Yet while it’s a lot of fun to wreak havoc among the enemy, when we aren’t carried along by a Schlichter argument, his “I am everyman” attitude—also relentlessly asserted throughout the book—seems more a schtick than a stance. It’s worth getting through such spots, however, because every once in a while Schlichter delivers a true stunner, a flight of vitriol, bonhomie, and humorously twisted phraseology that rises to the heights of the great essayists of bombast such as H.L. Mencken and, particularly, Thomas Carlyle, of whom he reminds me in a latter-day, sloppy Joe American way.
At his best, he’s a true percussionist with words. Sure, he plays his instrument loudly, but he’s often producing more than one note at a time, and, in his best pieces—which form the best chapters of the book—Schlichter’s points come across more like an orchestral bell tolling than a hammer on concrete—for instance, in this wind-up to the tour de force chapter on sexual and gender identity.
Trump is not bigoted against LGBT people, and his supporters are not either. Our refusal to cater to the taxonomical demands of the left does not make us bigots.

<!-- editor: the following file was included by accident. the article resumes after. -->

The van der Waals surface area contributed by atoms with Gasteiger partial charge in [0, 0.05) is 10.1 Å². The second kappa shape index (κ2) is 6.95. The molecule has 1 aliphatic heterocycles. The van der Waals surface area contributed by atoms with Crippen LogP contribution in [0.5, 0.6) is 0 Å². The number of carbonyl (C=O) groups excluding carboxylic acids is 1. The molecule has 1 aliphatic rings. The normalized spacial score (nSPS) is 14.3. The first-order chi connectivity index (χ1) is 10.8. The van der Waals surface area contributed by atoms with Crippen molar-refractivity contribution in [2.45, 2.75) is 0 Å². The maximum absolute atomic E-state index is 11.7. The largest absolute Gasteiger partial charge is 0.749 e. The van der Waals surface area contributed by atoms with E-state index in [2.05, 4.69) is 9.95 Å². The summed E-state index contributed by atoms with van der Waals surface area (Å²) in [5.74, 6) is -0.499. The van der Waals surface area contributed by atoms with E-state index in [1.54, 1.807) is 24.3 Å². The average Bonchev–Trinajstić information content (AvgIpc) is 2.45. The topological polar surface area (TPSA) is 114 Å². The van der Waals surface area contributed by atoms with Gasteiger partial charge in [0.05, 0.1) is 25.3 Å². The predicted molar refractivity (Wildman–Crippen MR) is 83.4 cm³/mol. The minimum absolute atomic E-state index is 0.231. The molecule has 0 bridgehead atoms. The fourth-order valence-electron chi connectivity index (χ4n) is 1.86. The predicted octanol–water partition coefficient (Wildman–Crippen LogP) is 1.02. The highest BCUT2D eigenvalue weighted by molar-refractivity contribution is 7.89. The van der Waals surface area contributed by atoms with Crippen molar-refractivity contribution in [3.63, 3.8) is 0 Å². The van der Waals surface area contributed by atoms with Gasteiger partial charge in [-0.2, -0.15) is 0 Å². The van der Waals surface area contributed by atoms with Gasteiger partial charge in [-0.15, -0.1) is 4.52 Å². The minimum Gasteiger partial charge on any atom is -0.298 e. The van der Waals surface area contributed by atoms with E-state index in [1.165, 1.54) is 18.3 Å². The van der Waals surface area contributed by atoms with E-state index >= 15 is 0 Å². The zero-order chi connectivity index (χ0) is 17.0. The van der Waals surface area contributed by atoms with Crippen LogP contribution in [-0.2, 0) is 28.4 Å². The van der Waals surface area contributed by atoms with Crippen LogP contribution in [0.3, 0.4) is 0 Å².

My pronouns are ‘he/his.’ Yours are either that, or ‘she/hers.’ Period. Which is something only a woman can have.
Schlichter is a prose hound dog, in that he meanders around a lot in the same spot and takes off on a false trail or two, but when he’s got the scent of blood or bull, there’s no stopping him, and off he goes baying, with the rest of us galloping behind and enjoying the hunt.
Nowadays, he’s a lawyer by profession, and each Schlichter essay reads like a closing argument in a civil suit where the evil corporate shills have already presented, and the underdog good-guy lawyer in the rumpled suit gets up to twist those goons’ words back on themselves and win justice for his client, the conservative everyman. That is a lot of fun, but reading 21 closing gambits in a row with the rhetorical volume turned to 11 can leave one feeling a bit stunned.
My suggestion is to use the book in a spiritual manner, like a devotional manual. When you can take no more from the mainstream media and left-leaning elites—or, as Schlichter so lovingly calls them, “our so-called betters”—fold yourself into a Zen-like posture, breathe, and read a chapter or two. Or, you know, put the thing in the bathroom and meditate upon it there in timely slices.
Over The Top
On the moral front, Schlichter’s main argument is that a president is a means to a political end for those who vote for him. Trump was not elected because he was a flawless human being. In fact, he is Christlike in the manner of journalist Don Lemon’s Jesus who, “admittedly was not perfect when he was here.”
Likewise, Trump views voters as people for whom politics is not a religion or calling, but part of a vaster social life. “Trump does not think his supporters are stupid. He sees them as he sees most everyone else, as people pursuing their own self-interest,” Schlichter writes.